The American Dream is alive, well, and living near San Diego, at least if you’ve been dreaming of an affordable American-made, all-solid-wood Taylor guitar. Launched in the midst of the pandemic, Taylor says its new American Dream series was “born from adversity”—an effort to make an affordable guitar available in a year that’s been a nightmare for so many. Starting at $1,399 street, the new Dream’s price sits in between Taylor’s 200 and 300 series.
The line consists of two models. I tested the AD27, which has the somewhat uncommon combination of a mahogany top and sapele back and sides. Its sibling, the AD17, combines a spruce top with ovangkol back and sides. Both American Dream models have Taylor’s Grand Pacific body shape, and other sizes and shapes are planned for the line. The review model was purely acoustic but is available with Expression System 2 electronics for an additional $200.
The AD27 exuded a no-frills hardworking vibe from the moment I took it from its sturdy soft case. The materials include a mahogany top and neck and sapele back and sides; eucalyptus is used for the fingerboard and bridge. Some Taylors seem like they’re wearing fine silk threads, but this model looks and feels more a broken-in pair of jeans. Its coffee-colored finish and subtle but tasteful appointments look handsome together, and its acrylic faux pearl fretboard and headstock inlays are understated and attractive.
Like its more expensive brethren, the AD27 is very player-friendly. The neck has a generous 1.75-inch nut and a 20-fret fingerboard with a 15-inch radius and 25.5-inch scale length. Cut to Taylor’s standard shape, the neck boasts a “just right” feel that sits in the hand nicely and makes playing nearly effortless.
Even after traveling across country in a shipping box, the AD27 had low, buzz-free action right out of the case—and it stayed that way through some humid New York summer weeks. The intonation was excellent, and the tuning remained stable over long sessions. This is a guitar that wants to be played.
Conceived by Taylor master designer Andy Powers, the Grand Pacific is a round-shouldered variant of the traditional dreadnought that, according to the company’s website, “leverages the tone-shaping control” of Taylor’s V-Class bracing. This design is intended to provide a broader sound than previous Taylor dreadnoughts, with clear power and headroom. Without a direct comparison, it’s hard to assess how the Grand Pacific shape’s tone would differ from that of a dreadnought built of the same materials. But having played many Taylors over many years, I can say that the AD27 sounds unlike its company cousins—and in a really interesting way.
I think of a Taylor as relatively bright and articulate compared to, say, a Martin of the same size, shape, and tonewood combination. But the AD27’s tone is deeper than almost any acoustic I’ve played. It sounds thick and full—but not dull. Although the treble range sounds clear and articulate, it’s accompanied by a rich undertone that gives single notes a stamp of authority.
I’ve always loved mahogany as a tonewood, especially on large guitars where its sweet timbre has enough space to bloom. The AD27 seems to use it to the fullest advantage. And while it sits relatively low on the company’s price scale, the AD27 delivers on one of Taylor’s signature strengths—strong sustain, accompanied by a complex decay full of bright overtones. As a result, the AD27 went from test guitar to workmate for a documentary soundtrack I started composing last summer. Thanks to its play-me vibe, I wrote and recorded a number of cues with it, many of them featuring sparse solo guitar as background music. The instrument’s natural tone worked so well that no EQ was needed to get it to sit nicely under the film’s dialog and ambient background sounds.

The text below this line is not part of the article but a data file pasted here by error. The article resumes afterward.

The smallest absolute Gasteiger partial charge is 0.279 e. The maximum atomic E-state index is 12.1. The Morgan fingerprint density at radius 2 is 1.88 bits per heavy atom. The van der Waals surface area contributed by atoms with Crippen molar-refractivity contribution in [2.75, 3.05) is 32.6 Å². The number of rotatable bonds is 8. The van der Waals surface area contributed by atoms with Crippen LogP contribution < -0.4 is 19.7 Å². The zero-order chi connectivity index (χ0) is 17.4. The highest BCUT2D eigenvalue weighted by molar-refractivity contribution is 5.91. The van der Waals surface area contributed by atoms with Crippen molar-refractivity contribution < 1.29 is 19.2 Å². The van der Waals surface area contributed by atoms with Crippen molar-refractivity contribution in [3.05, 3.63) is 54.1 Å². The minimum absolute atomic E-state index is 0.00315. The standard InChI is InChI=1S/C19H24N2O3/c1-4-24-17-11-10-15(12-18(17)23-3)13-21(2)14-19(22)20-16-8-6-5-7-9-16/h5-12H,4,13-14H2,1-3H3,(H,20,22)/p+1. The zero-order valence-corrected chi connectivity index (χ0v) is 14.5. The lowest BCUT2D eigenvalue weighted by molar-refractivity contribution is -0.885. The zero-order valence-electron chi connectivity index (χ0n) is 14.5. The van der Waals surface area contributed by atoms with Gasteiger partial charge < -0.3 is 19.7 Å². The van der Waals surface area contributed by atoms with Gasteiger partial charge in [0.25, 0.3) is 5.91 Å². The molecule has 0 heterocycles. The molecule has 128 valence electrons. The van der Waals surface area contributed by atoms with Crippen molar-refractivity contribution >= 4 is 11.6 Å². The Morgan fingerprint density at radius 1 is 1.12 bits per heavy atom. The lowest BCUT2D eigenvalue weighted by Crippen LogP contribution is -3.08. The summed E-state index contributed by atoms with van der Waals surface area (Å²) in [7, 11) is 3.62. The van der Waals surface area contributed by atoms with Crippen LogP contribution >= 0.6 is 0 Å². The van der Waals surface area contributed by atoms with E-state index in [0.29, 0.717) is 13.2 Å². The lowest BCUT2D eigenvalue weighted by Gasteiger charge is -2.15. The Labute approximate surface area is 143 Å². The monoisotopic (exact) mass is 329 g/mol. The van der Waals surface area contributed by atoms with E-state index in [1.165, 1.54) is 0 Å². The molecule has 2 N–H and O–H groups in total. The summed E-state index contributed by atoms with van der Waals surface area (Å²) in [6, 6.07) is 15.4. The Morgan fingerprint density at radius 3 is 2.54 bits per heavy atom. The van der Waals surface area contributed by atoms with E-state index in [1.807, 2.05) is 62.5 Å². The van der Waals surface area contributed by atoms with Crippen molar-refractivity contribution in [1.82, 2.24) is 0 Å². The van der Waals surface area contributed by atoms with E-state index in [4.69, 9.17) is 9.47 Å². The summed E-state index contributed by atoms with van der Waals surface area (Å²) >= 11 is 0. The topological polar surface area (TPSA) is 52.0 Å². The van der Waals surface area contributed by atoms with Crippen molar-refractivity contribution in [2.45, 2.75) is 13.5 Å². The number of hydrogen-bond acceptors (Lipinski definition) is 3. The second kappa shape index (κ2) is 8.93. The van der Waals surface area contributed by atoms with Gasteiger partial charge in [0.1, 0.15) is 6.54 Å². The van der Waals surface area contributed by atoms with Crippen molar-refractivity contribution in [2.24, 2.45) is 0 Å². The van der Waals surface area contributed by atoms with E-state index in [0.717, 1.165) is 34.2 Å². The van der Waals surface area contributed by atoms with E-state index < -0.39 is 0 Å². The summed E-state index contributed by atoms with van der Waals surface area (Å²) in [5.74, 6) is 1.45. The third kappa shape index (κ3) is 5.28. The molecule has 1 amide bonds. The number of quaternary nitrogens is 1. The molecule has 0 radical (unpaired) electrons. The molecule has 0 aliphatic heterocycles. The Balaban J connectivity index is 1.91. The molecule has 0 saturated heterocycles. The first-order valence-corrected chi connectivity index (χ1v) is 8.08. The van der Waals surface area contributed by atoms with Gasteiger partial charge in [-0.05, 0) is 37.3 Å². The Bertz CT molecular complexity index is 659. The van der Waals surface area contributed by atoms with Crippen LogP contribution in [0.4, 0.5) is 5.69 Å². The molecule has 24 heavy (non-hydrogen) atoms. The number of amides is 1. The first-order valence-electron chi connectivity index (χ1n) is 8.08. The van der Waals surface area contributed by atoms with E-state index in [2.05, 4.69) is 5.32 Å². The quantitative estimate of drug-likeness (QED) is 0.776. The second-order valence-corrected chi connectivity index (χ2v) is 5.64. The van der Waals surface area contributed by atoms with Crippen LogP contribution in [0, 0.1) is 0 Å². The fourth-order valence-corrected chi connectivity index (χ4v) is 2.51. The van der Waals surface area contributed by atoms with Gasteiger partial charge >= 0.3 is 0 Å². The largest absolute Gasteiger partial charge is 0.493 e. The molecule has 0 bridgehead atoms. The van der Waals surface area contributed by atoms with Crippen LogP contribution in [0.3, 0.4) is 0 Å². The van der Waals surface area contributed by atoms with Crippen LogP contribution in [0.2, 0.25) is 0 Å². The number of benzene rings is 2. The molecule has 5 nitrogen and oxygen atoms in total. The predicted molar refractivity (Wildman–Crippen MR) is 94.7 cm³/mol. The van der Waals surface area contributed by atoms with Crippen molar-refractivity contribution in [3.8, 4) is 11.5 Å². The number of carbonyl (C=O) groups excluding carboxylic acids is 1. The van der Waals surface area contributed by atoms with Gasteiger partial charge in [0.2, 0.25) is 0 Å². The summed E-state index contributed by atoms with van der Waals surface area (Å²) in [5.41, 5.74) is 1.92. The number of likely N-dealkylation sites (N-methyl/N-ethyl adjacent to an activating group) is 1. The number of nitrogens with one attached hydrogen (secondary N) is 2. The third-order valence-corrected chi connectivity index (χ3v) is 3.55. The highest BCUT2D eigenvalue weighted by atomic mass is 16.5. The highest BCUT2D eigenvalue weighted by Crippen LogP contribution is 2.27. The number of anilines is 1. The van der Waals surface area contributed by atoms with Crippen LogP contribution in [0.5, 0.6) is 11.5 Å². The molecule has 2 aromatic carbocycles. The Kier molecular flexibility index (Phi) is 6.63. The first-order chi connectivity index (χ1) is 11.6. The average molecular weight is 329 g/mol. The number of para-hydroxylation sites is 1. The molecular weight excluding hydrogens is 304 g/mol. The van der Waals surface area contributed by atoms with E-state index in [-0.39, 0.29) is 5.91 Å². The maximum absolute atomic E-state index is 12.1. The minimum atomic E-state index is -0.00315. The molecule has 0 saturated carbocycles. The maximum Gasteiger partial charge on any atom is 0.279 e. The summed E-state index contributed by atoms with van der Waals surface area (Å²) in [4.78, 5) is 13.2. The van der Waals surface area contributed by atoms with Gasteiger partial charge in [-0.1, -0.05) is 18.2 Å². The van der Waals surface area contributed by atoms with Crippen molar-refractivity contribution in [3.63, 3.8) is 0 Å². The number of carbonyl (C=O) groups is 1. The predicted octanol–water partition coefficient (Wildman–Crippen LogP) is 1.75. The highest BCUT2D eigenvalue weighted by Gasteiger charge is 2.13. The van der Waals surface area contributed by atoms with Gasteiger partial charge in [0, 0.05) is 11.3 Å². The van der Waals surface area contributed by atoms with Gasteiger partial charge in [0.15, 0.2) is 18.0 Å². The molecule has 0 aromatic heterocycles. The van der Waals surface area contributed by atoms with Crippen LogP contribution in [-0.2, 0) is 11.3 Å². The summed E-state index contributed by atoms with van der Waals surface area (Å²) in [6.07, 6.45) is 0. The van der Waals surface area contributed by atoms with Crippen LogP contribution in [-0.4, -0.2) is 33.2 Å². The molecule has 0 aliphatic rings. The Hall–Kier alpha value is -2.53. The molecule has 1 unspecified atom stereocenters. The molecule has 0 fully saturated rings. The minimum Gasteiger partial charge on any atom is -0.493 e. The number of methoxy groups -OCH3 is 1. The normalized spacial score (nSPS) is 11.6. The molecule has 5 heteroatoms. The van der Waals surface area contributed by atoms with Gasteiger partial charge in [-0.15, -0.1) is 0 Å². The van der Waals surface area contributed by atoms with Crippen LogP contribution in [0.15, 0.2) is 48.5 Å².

If single notes and arpeggios ring sweetly, strummed chords can sound loud, massive, and robust. Physically and sonically, the AD27 was able to stand up to my very heavy right hand. It never lost composure or sounded strident—no matter how hard I strummed. Though some players may find that the lower midrange sounds a bit cluttered when strumming big chords, the balance between low and high strings was excellent. I found the extra thickness in the lower range made the guitar a strong platform for fingerpicking, while it was easy enough to tighten the lower mids by picking a bit closer to the bridge.
For weeks, I attacked the AD27 with everything in my arsenal: gentle melodies, aggressively bendy blues, jaunty gypsy jazz, Pete Townshend-esque strumming, bass-style snaps and pops, and country picking. The Taylor handled it all without complaint. It was also comfortable to play for long periods, something that hit home while recording the soundtrack. I finished each AD27 session with far less hand fatigue than usual.
When you factor in its $1,399 starting price, the American Dream series seems only more appealing. Taylor has managed to cut costs while preserving the quality you’d expect from a premium American-made instrument—and added a new voice to its guitar choir along the way. Even if you take price out of the equation, the AD27’s distinctive tone and easy playability make it worth a look.
BODY Grand Pacific body; mahogany top with V-Class bracing; sapele back and sides; eucalyptus bridge; Urban Sienna stain
NECK Mahogany neck; 1-3/4″ nut width; 25.5″ scale length;
eucalyptus fretboard; Taylor nickel tuners; satin finish
OTHER D’Addario XT Phosphor Bronze strings (.013–.056); Taylor AeroCase; optional Expression System 2 electronics ($200); available left-handed
MADE IN USA
PRICE $1,399 street